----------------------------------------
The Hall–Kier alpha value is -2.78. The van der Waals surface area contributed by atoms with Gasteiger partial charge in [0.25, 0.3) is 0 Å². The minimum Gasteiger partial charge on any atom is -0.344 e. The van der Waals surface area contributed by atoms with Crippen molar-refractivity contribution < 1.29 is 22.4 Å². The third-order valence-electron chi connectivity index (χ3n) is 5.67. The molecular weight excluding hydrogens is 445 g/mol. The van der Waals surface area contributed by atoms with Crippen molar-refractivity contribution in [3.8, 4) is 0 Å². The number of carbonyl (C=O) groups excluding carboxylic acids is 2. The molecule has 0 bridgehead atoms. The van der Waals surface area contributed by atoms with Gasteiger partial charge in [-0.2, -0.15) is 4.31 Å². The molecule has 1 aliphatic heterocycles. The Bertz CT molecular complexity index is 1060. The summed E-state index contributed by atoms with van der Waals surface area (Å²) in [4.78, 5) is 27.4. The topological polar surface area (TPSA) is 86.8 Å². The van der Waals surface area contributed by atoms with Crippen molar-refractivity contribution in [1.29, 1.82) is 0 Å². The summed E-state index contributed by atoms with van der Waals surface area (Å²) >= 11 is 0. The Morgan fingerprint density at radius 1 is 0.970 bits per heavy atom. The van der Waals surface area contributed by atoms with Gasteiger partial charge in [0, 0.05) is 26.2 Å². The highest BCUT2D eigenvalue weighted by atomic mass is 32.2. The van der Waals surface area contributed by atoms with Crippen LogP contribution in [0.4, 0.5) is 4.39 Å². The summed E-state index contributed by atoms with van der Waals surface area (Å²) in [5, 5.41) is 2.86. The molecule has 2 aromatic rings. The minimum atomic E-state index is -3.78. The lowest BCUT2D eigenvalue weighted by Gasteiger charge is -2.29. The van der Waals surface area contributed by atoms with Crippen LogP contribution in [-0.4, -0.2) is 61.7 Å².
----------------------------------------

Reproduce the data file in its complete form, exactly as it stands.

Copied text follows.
The Hall–Kier alpha value is -2.78. The van der Waals surface area contributed by atoms with Gasteiger partial charge in [0.25, 0.3) is 0 Å². The minimum Gasteiger partial charge on any atom is -0.344 e. The van der Waals surface area contributed by atoms with Crippen molar-refractivity contribution < 1.29 is 22.4 Å². The third-order valence-electron chi connectivity index (χ3n) is 5.67. The molecular weight excluding hydrogens is 445 g/mol. The van der Waals surface area contributed by atoms with Crippen molar-refractivity contribution in [3.8, 4) is 0 Å². The number of carbonyl (C=O) groups excluding carboxylic acids is 2. The molecule has 0 bridgehead atoms. The van der Waals surface area contributed by atoms with Gasteiger partial charge in [-0.2, -0.15) is 4.31 Å². The molecule has 1 aliphatic heterocycles. The Bertz CT molecular complexity index is 1060. The summed E-state index contributed by atoms with van der Waals surface area (Å²) in [4.78, 5) is 27.4. The topological polar surface area (TPSA) is 86.8 Å². The van der Waals surface area contributed by atoms with Crippen molar-refractivity contribution in [1.29, 1.82) is 0 Å². The summed E-state index contributed by atoms with van der Waals surface area (Å²) >= 11 is 0. The Morgan fingerprint density at radius 1 is 0.970 bits per heavy atom. The van der Waals surface area contributed by atoms with Gasteiger partial charge in [0, 0.05) is 26.2 Å². The highest BCUT2D eigenvalue weighted by atomic mass is 32.2. The van der Waals surface area contributed by atoms with Crippen LogP contribution in [0.4, 0.5) is 4.39 Å². The summed E-state index contributed by atoms with van der Waals surface area (Å²) in [5, 5.41) is 2.86. The molecule has 2 aromatic rings. The minimum atomic E-state index is -3.78. The lowest BCUT2D eigenvalue weighted by Gasteiger charge is -2.29. The van der Waals surface area contributed by atoms with Crippen LogP contribution in [-0.4, -0.2) is 61.7 Å².